The Characteristics

The main software characteristics in accordance to ISO 9126 are:softwarequality-en

  1. Functionality
  2. Reliability
  3. Efficiency
  4. Usability
  5. Maintainability
  6. Portabilty

A graphical representation of this main characteristics and the sub-characteristics is show nearby. I already ordered them in correspondence to the importance for most software projects. But, this is only half of the truth. In the following sections the explanations are provided.


Security is divided into the following sub-characteristics:

  1. Suitability
  2. Accuracy
  3. Interoperability
  4. Security
  5. Functional Compliance

This is the most crucial point for customers. With incorrect results, unsuitable models and software which can not inter-operate with their environments, our software is useless. A software which has not the functionality needed, is never accepted by customers.


The sub-characteristics are:

  1. Maturiy
  2. Fault Tolerance
  3. Recoverability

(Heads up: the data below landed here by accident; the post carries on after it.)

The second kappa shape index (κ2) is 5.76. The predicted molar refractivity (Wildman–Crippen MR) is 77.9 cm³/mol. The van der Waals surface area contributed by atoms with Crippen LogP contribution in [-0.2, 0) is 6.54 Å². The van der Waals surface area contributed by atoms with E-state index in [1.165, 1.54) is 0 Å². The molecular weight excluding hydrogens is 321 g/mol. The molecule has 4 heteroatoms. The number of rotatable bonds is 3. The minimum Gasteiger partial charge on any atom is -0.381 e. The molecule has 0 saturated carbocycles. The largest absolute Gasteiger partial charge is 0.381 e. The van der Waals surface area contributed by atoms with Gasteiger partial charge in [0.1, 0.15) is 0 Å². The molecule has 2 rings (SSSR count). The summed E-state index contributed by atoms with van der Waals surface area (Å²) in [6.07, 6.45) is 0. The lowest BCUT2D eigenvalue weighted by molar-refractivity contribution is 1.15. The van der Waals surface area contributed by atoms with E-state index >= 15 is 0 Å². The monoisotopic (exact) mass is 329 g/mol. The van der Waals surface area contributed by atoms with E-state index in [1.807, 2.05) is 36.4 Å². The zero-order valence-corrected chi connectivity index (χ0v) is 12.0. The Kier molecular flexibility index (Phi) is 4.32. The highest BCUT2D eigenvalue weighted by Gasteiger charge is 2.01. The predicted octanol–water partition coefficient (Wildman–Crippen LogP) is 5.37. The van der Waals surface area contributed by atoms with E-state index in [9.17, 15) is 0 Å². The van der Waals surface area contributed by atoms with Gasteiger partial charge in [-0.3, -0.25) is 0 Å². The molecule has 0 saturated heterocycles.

4. Reliability Compliance

Reliability is the second most important point in software development. As soon as the software has a certain functionality, this functionality needs to be available. This is needed to generate a constant revenue, to provide services to end user for their satisfaction or to monitor safety critical operations. A weak reliability will lead to loss of revenue, loss of customers and in critical area to injuries and deaths.


Sub-characteristics are:

  1. Time Behavior
  2. Resource Utilization
  3. Efficiency Compliance

Our customers have fabs where they try to increase the throughput on daily basis. Our software needs to be performant, too. We should pay some attention to performance and resource usage. But, this must no be on cost of maintainability. Ask your senior about the right decisions if unsure.


The sub-characteristics are:

  1. Understandability
  2. Learnability
  3. Operability